Shrewd Productions’ The Revolutionists

This staging of Lauren Gunderson's satire proves the pen is mightier than the guillotine


(l-r) Valoneecia Tolbert, Sarah Marie Curry, Shannon Grounds, and Gricelda Silva (kneeling) (Photo by Errich Petersen)

Olympe de Gouges is an artist with an agenda. In the heart of the French Revolution, she is pushing herself to write a story powerful enough to move the people of France toward an egalitarian democracy. She needs a story that embraces freedom. A story about epic heroism. A story about some badass women. And her timing couldn't be more perfect. Just as Olympe sits down to pen her life's work, three other revolutionary icons – Marianne Angelle, Charlotte Corday, and Marie Antoinette – come barging in with lofty agendas of their own. These ladies of note need a playwright – posthaste! An assassin's last words need to be composed, an elitist monarch with a fondness for wigs looks to do a little posthumous PR, and slaves toiling in Haitian sugar fields thirst for liberty!

Fortunately, Olympe de Gouges is quite the accomplished playwright when it comes to telling stories of revolution, abolition, and feminism. Unfortunately, she is also battling an extreme case of writer's block. At the moment, even the little decisions are too much (at one point, Olympe nearly has an aneurysm over whether or not to use puppets), and the tell-tale wads of crumpled paper under her desk have begun to multiply. As if artistic indecision isn't enough to drive her batty, de Gouges' frustration is exponentially exacerbated as three extremely significant historical figures with A Lot to Say vie for her attention with the passion and purpose of an under-quota canvasser in a Whole Foods parking lot. As each character draws closer to the guillotine's blade, de Gouges must write as she's never written before in order to document and preserve herstory in a world focused primarily on remembering history.

And now you know the plot of The Revolutionists, a thoughtful and utterly delightful take on the importance of telling stories set against an utterly horrific period of French history. Rudy Ramirez directs Shrewd Productions' latest offering, which features a flawless ensemble composed of actors Sarah Marie Curry (whose Olympe de Gouges is equal parts artist and mad scientist), Valoneecia Tolbert (as an extremely engaging, graceful, and quick-to-quip Marianne Angelle), Gricelda Silva (a scrappy and stab-happy Charlotte Corday), and Shannon Grounds (who comically softens Marie Antoinette, taking her from "Let them eat cake!" to "Aren't there any more snacks?"). This extremely entertaining production is rounded out with a minimalist but spot-on set design by Chris Conard and absolutely beautiful period costumes courtesy of Jennifer Rose Davis.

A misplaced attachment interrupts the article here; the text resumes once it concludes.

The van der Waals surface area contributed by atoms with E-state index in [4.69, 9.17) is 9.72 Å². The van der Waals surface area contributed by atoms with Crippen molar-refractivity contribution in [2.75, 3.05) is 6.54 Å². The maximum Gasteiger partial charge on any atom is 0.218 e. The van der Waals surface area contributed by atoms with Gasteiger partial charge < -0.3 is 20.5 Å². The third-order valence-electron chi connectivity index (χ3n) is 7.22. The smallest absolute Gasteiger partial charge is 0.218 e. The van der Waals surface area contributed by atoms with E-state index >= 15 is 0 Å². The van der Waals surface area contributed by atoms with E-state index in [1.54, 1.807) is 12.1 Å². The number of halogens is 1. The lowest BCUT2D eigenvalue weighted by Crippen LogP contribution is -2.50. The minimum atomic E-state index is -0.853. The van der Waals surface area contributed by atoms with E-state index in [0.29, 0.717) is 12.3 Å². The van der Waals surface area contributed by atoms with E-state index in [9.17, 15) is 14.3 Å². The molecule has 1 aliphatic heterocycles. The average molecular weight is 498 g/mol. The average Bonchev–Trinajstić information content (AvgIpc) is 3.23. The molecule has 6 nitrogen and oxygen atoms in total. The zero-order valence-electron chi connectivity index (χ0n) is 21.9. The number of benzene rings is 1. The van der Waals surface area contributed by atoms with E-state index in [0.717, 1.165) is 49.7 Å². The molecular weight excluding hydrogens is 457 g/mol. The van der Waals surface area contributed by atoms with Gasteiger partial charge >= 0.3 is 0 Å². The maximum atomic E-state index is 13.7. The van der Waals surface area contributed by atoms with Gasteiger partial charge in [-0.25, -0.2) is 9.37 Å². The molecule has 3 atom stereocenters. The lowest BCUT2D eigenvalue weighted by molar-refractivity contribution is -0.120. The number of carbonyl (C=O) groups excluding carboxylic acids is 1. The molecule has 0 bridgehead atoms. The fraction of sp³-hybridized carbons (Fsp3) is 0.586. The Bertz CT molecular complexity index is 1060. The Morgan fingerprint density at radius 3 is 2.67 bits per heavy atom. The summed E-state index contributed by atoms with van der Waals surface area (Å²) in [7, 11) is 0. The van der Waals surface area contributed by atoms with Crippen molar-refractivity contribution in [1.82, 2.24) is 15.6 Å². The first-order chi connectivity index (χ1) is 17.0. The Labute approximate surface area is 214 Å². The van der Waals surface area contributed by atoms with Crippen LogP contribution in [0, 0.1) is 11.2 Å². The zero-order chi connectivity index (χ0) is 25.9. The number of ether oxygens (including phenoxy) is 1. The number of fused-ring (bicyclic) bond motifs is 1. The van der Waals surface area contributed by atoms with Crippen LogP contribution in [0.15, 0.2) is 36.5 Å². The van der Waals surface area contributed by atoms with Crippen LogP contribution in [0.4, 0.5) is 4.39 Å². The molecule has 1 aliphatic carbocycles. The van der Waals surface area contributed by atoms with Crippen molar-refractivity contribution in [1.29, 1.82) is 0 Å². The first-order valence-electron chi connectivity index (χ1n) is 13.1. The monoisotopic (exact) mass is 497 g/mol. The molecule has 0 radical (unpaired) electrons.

There are many themes running through Shrewd's must-see production, but ultimately, The Revolutionists is a story about the power and importance of telling stories. It's also about how difficult it can be to write them down sometimes, even when your protagonists are literally yelling their character arcs straight into your face. History may be written by the winners of wars, but storytellers and other artists guard the legacies of heroes because they know this to be true: Art can change the world more effectively than the guillotine ever will.


The Revolutionists

Santa Cruz Center for Culture
www.shrewdproductions.com
Through June 24
Run Time: 1 hr., 40 min.
READ MORE
More Shrewd Productions
Shrewd Productions' <i>Hold Me Well</i>
Shrewd Productions' Hold Me Well
Playwright Eva Suter's reworking of Othello in a world without men depicts love in many forms with power and beauty

Shanon Weaver, July 22, 2016

The Chaos Dance
Still Now
Shrewd Productions' Still Now provides a fresh perspective on cancer through butoh

Robert Faires, Sept. 26, 2014

More Arts Reviews
Zach Theatre's <i>Lady Day at Emerson's Bar & Grill</i>
Zach Theatre's Lady Day at Emerson’s Bar & Grill
A fierce portrait of Billie Holiday painted in blood and pain

Robert Faires, June 23, 2017

Penfold Theatre's <i>Around the World in 80 Days</i>
Penfold Theatre’s Around the World in 80 Days
This original, gender-bending theatrical take on Jules Verne's adventure tale is a grand story told with delightful imagination

Elizabeth Cobbe, June 23, 2017

More by T. Lynn Mikeska
Trinity Street Players’ <i>Dani Girl</i>
Trinity Street Players’ Dani Girl
This musical may be about a child with cancer, but seeing it is a funny, moving, and healing experience

May 26, 2017

Renaissance Austin's <i>My Big Fat Bahookie</i>
Renaissance Austin’s My Big Fat Bahookie
Lorella Loftus' really funny new play preaches that everybody's got back, and that's just great

April 28, 2017

KEYWORDS FOR THIS STORY

Shrewd Productions, Lauren Gunderson, Rudy Ramirez, Sarah Marie Curry, Valoneecia Tolbert, Gricelda Silva, Shannon Grounds, Chris Conard, Jennifer Rose Davis

MORE IN THE ARCHIVES
NEWSLETTERS
AC Daily, Events and Promotions, Luvdoc Answers

Breaking news, recommended events, and more

Official Chronicle events, promotions, and giveaways

Updates for SXSW 2017

All questions answered (satisfaction not guaranteed)